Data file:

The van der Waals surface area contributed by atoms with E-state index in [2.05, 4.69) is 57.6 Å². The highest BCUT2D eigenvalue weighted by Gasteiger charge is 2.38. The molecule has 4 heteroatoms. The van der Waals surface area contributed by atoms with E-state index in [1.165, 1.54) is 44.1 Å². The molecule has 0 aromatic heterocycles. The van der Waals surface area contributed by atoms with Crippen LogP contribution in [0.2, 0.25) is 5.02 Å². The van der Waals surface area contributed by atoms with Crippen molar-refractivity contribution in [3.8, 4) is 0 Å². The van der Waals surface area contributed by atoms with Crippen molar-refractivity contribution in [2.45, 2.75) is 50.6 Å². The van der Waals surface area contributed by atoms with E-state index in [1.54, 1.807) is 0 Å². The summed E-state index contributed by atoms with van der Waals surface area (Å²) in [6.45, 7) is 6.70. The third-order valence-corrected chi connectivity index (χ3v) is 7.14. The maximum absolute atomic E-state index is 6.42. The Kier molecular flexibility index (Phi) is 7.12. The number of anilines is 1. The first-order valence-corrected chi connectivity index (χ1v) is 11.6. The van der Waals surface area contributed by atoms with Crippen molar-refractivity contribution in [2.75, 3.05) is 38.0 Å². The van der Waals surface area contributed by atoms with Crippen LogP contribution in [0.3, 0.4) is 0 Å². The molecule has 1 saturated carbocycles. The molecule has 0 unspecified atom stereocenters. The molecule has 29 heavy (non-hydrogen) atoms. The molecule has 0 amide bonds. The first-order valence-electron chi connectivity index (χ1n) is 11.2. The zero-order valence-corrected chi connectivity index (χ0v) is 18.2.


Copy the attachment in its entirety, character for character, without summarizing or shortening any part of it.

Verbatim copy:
The van der Waals surface area contributed by atoms with E-state index in [2.05, 4.69) is 57.6 Å². The highest BCUT2D eigenvalue weighted by Gasteiger charge is 2.38. The molecule has 4 heteroatoms. The van der Waals surface area contributed by atoms with E-state index in [1.165, 1.54) is 44.1 Å². The molecule has 0 aromatic heterocycles. The van der Waals surface area contributed by atoms with Crippen LogP contribution in [0.2, 0.25) is 5.02 Å². The van der Waals surface area contributed by atoms with Crippen molar-refractivity contribution in [3.8, 4) is 0 Å². The van der Waals surface area contributed by atoms with Crippen molar-refractivity contribution in [2.45, 2.75) is 50.6 Å². The van der Waals surface area contributed by atoms with E-state index in [1.54, 1.807) is 0 Å². The summed E-state index contributed by atoms with van der Waals surface area (Å²) in [6.45, 7) is 6.70. The third-order valence-corrected chi connectivity index (χ3v) is 7.14. The maximum absolute atomic E-state index is 6.42. The Kier molecular flexibility index (Phi) is 7.12. The number of anilines is 1. The first-order valence-corrected chi connectivity index (χ1v) is 11.6. The van der Waals surface area contributed by atoms with Crippen molar-refractivity contribution in [2.75, 3.05) is 38.0 Å². The van der Waals surface area contributed by atoms with Crippen LogP contribution in [0.3, 0.4) is 0 Å². The molecule has 1 saturated carbocycles. The molecule has 0 unspecified atom stereocenters. The molecule has 29 heavy (non-hydrogen) atoms. The molecule has 0 amide bonds. The first-order valence-electron chi connectivity index (χ1n) is 11.2. The zero-order valence-corrected chi connectivity index (χ0v) is 18.2.